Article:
• I want to be open to what others have to say and not allow my personal agenda to
  • close off possibilities.
  • I want to be a good listener.
  • I don’t want to be judgmental.

Beyond listing my desired outcomes, I spend a few moments preparing myself.

For example, if I have negative judgments about the person with whom I am going to meet, let’s say I feel they are lazy, self-centered, unappreciative, or incompetent; then I have to rid myself of the negativity, frustration, and anger that accompany that judgment. If I don’t, no matter how much I try to disguise my negativity, the other party, or the team, feels it… either consciously or unconsciously.

There are many wonderful practices to help clear oneself of the emotions tied to negative judgments.

If I want to engender trust or be open to others, I prepare by spending a few moments letting go of all my thoughts and plans, and do a practice to open my heart. I reconnect with my life’s purpose, my beliefs, my values, and my commitments. I feel the goodness in my own core and in so doing feel the goodness of others.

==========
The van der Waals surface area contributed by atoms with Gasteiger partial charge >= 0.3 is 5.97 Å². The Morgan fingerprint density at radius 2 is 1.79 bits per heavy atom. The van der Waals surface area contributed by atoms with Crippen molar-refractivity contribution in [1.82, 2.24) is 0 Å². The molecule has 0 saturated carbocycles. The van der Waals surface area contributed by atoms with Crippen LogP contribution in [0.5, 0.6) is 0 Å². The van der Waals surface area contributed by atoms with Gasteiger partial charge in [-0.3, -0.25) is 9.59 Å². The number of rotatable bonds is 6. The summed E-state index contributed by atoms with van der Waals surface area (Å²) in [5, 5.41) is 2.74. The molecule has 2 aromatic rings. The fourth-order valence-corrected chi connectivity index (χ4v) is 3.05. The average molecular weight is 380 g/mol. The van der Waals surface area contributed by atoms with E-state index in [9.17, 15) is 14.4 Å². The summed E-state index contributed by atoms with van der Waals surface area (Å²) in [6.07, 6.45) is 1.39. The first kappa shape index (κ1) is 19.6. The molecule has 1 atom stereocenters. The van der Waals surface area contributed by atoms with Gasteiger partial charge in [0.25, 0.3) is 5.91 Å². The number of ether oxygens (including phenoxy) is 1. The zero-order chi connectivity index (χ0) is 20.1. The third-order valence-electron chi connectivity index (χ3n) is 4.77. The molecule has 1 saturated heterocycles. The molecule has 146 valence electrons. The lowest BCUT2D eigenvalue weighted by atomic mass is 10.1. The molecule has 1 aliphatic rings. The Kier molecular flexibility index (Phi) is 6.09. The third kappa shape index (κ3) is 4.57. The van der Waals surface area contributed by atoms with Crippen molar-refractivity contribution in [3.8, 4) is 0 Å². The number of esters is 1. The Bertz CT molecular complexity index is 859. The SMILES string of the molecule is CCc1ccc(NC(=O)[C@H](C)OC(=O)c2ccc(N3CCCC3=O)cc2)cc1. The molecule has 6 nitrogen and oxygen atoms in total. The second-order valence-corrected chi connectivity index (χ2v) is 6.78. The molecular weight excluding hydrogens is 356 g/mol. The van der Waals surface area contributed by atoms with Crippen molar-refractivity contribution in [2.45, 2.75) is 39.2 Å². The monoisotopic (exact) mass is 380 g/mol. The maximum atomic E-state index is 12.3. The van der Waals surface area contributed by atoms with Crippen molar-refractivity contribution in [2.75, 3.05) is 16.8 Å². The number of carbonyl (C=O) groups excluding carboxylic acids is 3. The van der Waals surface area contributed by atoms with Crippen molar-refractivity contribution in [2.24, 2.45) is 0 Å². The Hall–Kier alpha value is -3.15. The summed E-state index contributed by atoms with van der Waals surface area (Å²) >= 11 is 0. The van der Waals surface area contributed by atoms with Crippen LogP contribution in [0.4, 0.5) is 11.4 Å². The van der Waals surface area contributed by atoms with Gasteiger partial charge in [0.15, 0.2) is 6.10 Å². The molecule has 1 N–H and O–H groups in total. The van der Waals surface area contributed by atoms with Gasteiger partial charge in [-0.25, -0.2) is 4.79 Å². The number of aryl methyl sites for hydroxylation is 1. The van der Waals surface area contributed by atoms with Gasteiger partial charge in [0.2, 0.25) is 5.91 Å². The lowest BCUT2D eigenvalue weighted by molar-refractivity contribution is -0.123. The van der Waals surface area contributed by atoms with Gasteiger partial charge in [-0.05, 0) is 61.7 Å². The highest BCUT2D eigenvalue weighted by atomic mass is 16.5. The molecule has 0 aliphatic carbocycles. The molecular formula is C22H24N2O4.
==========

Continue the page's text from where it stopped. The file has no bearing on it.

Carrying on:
Preparing for a meeting by creating an agenda using my mind to identify the content that needs to be explored; AND preparing an affective agenda by using my heart to see beyond the words…

…has made me a more effective leader.


Bad Demo, Great Practice

I recently sat through one of the worst demonstrations I have ever seen. The presenter was nice enough, but was filling in for someone else, and was just a bit unfamiliar with the product. She didn’t have her own computer with her and had to borrow someone’s Mac, which was foreign territory for her. Finally, the topic that the presentation was supposed to cover was the third, and last item covered. In fact, the presentation which was supposed to be one hour in total, spent more than an hour on two items that no one was interested in, and was not advertised, and only 10 minutes on the topic we had all come to see